Post Scripts: Things that Help with Recovery.
If you are preparing for a c-section or have a girlfriend who is, a couple of things that would be good to have on hand:
+High-rise underwear. I absolutely loved these and especially their soft and forgiving waistband. (Also, not hideous!) You won’t want anything low-rise for awhile…
+Nursing nightgowns. I hated anything that pressed against the incision; loose nightgowns were far more comfortable for me. I love these ones from Gap and actually wore them through much of the third trimester, too.
+Text check-ins from girlfriends. Nothing helps you through the recovery like an empathetic friend.
+Stepstool for getting into and out of bed.
+A water bottle and snacks pre-stocked at your bedside.
+Milk of Magnesia, colace, and GasX. Having any major surgery stops your digestive system and it takes awhile to get back to a place of normalcy. God willing, you’ll be right as rain in no time, but I’d have all of these stocked in your medicine cabinet just in case. But my God. This second time, the gas pain was worse than the incision pain at some points. Horrific.
+Chic mules/slip-ons for the first few weeks, when you won’t be able to bend over and tie your shoe with ease. These are so adorable!
Finally — a couple of totally random finds:
+My favorite inexpensive-but-look-like-designer-sunnies are on sale for $58 right now! Meanwhile, these $11 Celine lookalikes are garnering quite a bit of attention across the blogosphere these days!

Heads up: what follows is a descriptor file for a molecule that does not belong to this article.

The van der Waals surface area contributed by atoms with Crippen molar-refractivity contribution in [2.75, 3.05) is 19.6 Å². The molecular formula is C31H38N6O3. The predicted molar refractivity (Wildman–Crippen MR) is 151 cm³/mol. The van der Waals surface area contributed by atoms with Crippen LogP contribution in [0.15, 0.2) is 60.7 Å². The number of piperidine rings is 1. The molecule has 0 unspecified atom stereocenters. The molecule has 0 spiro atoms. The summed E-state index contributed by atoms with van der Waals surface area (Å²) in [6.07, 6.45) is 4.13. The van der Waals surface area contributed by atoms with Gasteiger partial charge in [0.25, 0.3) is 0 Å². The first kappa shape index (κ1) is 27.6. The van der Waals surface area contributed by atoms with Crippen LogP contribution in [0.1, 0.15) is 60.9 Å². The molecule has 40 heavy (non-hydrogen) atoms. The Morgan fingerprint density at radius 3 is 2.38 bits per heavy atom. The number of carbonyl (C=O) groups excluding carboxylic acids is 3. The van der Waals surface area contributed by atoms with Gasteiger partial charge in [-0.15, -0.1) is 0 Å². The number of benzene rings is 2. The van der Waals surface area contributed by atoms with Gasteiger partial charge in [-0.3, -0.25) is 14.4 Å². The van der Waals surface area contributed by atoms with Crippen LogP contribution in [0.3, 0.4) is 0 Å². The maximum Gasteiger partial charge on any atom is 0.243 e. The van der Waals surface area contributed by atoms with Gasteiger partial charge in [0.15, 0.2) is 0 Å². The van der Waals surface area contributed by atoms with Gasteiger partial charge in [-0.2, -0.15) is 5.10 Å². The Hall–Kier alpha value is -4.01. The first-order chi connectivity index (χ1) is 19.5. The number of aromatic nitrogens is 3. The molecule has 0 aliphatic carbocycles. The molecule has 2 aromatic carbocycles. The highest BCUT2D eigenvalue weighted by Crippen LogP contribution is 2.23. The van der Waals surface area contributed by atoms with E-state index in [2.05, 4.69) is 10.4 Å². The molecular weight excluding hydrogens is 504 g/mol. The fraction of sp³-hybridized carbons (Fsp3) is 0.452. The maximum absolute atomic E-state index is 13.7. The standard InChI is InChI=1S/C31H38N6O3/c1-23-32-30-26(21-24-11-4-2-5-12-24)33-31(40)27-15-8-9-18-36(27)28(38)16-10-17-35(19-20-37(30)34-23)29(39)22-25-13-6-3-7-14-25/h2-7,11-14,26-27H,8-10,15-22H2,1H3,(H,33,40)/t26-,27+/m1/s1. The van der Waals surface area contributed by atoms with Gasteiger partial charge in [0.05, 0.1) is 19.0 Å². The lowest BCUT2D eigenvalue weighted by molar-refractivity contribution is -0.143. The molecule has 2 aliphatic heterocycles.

+I am so loving pointelle right now. I ordered one of these for mini, am coveting one of these (the prettiest color) for myself, and am contemplating one of these, which has such a delightful innocence to it.
+I had one of these bracelets made for mini as a gift for her when she goes off to school in a few weeks, but how fun would it be to have one of these for me and one made for mini, saying something like “mama” and “mini” or some other personal message?!
+This is marketed as a laundry bag, but I saw it and thought it’d be ideal for a car trunk. We sold our car earlier this year, but I always had random bags and miscellaneous items rolling around the back. What a great way to keep things organized.
+Two really fun H&M scores: this Chanel-esque tweed (pair with some gently used Chanel flats, scored on Real Real for a bargain — these are in my size and I’m dying over them for fall) and this floaty linen-blend floral.